Subscriber • Opinion

Scott Morrison and Anthony Albanese show two very different forms of masculinity in federal election campaign

By Blair Williams
Updated May 5 2022 - 8:42pm, first published May 2 2022 - 7:30pm
The PM attends the Royal Easter Show in Sydney; and right, Albanese visits Bluesfest at Byron Bay with his partner Jodie Haydon. Pictures: James Croucher, Sitthixay Ditthavong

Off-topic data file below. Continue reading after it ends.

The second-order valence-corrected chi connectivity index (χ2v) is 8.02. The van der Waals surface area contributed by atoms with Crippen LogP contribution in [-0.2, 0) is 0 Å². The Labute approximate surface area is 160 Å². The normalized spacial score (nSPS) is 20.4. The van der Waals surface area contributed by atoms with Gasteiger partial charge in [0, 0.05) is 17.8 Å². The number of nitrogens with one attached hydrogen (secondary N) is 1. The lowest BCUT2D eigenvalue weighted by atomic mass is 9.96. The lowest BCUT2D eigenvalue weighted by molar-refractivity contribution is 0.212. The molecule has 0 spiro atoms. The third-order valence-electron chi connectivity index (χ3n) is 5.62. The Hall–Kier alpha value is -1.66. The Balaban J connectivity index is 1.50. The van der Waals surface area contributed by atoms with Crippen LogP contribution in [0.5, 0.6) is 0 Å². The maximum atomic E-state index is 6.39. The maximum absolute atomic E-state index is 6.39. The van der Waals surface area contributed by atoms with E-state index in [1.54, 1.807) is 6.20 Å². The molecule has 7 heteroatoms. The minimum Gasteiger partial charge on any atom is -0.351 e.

It's no secret that Australian politics is overwhelmingly masculine. Yet conceptions of political masculine identity have differed based on party lines. Labor prime minister Bob Hawke portrayed himself as an Aussie larrikin, while his predecessor Paul Keating presented a particularly aggressive persona in parliament to establish his authority as a leader. Liberal prime ministers John Howard and Tony Abbott capitalised on the prevailing mood of the post-9/11 era by channeling a strong fatherly protector role that promised to keep Australians safe while tacitly reinforcing feelings of fear and uncertainty.

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